UPDATE (Dec 17, 2013): The North-West Option from this submission has been shortlisted by the Airport Commission. Find out more here: Airport Commission announces expansion short-list .
In the fourth instalment of our UK airport capacity debate coverage we take a look at Heathrow’s submission to the Airports Commission today, and the three expansion options presented in it. There are no easy options for building new UK runways with all having their pros and cons. None will be without significant cost and disruption for individuals and communities. The expansion decision will be among the toughest the government has to face.
Why should Heathrow expand?
Operating at 98 per cent capacity, Heathrow’s ability to compete on the UK’s behalf for future economic growth opportunities is hampered by a need for more runway space. Currently, Heathrow is permitted 480,000 flights per year compared to its four main European hub competitors – Amsterdam, Paris, Frankfurt and Madrid – that can accommodate around 700,000. It is estimated this deficit is costing the UK up to £14 billion a year in lost trade connections, a number that could rise to £26 billion by 2030. Greater cost efficiencies, more flight options and additional international trade can be provided by a hub airport as opposed to multiple, smaller sized, airports – hence the need to keep one clear, international hub airport expanding in Britain.
It is estimated that three runways would provide Heathrow with a maximum capacity of 740,000 flights a year, which could accommodate up to 130 million passengers annually. While this level of traffic is not likely to be achieved until 2040, it is estimated the number of passengers using Heathrow in 2030 would be 100 million (30 million more than 2012) if a third runway is constructed.
Option 1: Third runway to the North West…
In this option, a third runway would be constructed on the site of Old Slade sewage works, Harmondsworth Moor, Harmondsworth and Longford. The runway would be just south of the M25/M4 motorways junction and part of the M25 would need to be reconfigured.
Construction of this runway could be completed in just six years with an estimated operational date of 2026. Total costs are estimated to be £17 billion. Around 950 residential properties would need to be purchased to make way for this option. Heathrow is looking at ways to preserve heritage sites the Tithe Barn and St Mary’s Church that fall within the Harmondsworth area affected. The population within Heathrow’s noise footprint would still be 15 per cent lower with three runways in 2030 than in 2011.
Option 2: Third runway to the South West…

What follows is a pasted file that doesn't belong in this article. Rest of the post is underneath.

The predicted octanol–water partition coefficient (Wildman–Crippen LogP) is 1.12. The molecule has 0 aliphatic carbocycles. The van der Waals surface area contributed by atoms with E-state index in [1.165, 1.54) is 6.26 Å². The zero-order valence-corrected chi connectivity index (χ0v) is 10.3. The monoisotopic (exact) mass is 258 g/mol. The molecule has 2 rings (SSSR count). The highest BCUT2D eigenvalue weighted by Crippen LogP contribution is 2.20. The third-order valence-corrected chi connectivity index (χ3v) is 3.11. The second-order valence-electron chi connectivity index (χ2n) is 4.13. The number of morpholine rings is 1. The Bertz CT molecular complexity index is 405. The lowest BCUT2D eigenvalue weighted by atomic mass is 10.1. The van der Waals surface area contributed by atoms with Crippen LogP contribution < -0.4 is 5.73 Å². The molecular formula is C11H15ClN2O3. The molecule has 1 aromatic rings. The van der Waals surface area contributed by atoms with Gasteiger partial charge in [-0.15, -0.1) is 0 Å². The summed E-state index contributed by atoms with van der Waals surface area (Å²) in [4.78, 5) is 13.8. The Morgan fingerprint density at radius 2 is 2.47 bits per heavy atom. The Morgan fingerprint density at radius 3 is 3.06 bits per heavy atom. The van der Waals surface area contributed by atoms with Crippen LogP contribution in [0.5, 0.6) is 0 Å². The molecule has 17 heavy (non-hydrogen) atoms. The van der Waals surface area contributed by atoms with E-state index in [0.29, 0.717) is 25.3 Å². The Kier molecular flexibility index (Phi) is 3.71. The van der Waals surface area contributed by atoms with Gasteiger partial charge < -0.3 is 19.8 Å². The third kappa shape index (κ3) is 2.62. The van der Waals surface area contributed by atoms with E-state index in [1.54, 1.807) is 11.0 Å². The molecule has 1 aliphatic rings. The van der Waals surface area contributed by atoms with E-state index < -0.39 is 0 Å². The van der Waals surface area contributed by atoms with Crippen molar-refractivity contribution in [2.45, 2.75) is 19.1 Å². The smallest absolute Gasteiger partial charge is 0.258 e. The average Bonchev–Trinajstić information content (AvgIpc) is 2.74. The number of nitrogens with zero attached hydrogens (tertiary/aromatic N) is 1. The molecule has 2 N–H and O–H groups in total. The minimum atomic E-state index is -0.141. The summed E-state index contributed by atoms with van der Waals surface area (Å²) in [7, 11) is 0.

A third runway would be constructed over King George VI and Wraysbury reservoirs with new apron and terminal facilities on the site of Stanwell Moor, under the South West option. This requires a more complex construction challenge with the need to re-provide wildlife habitat and flood zone storage. A larger section of the M25 would also need to be tunnelled than the north-west option.
As a result of these complexities, this option would take until 2029 to complete and would cost £18 billion. Runway alteration for aircraft, alongside other noise reduction measures, mean the population within Heathrow’s noise footprint is estimated to be around 20 per cent lower with three runways in 2030 than with two runways in 2011. Under this option 850 homes would have to be purchased to make way for a third runway.
Option 3: A Third runway to the North…
This option is the cheapest and quickest, but has higher noise and property impacts as well as a reduced capacity of 700,000 flights. Under this option the third runway and associated facilities would be constructed over the villages of Sipson, Harlington and Cranford Cross. The Tithe Barn and St Mary’s church would be preserved in their current locations.
A total of around 2,700 homes would need to be purchased to make way for the runway, which has an estimated operational date of 2025. Total costs are estimated to be around £14 billion. The population within Heathrow’s noise footprint would be around 10 per cent lower with three runways in 2030 than with two runways in 2011.
The options by the numbers…
Want to know more? Read the easy-read submission version here (6.1mb), or the infographic and full document at Heathrow.com. Here at yourHeathrow we’ve also got more information available via related coverage:
- The UK Capacity Debate: The Davies Commission
- Heathrow: Best placed for Britain’s future?
- The UK Capacity Debate: Boris Island
- “Heathrow Hub submission not affiliated with Heathrow”
- What makes a hub airport?
- The UK Capacity Debate from the “Twitter-verse”
Local community information can be found here.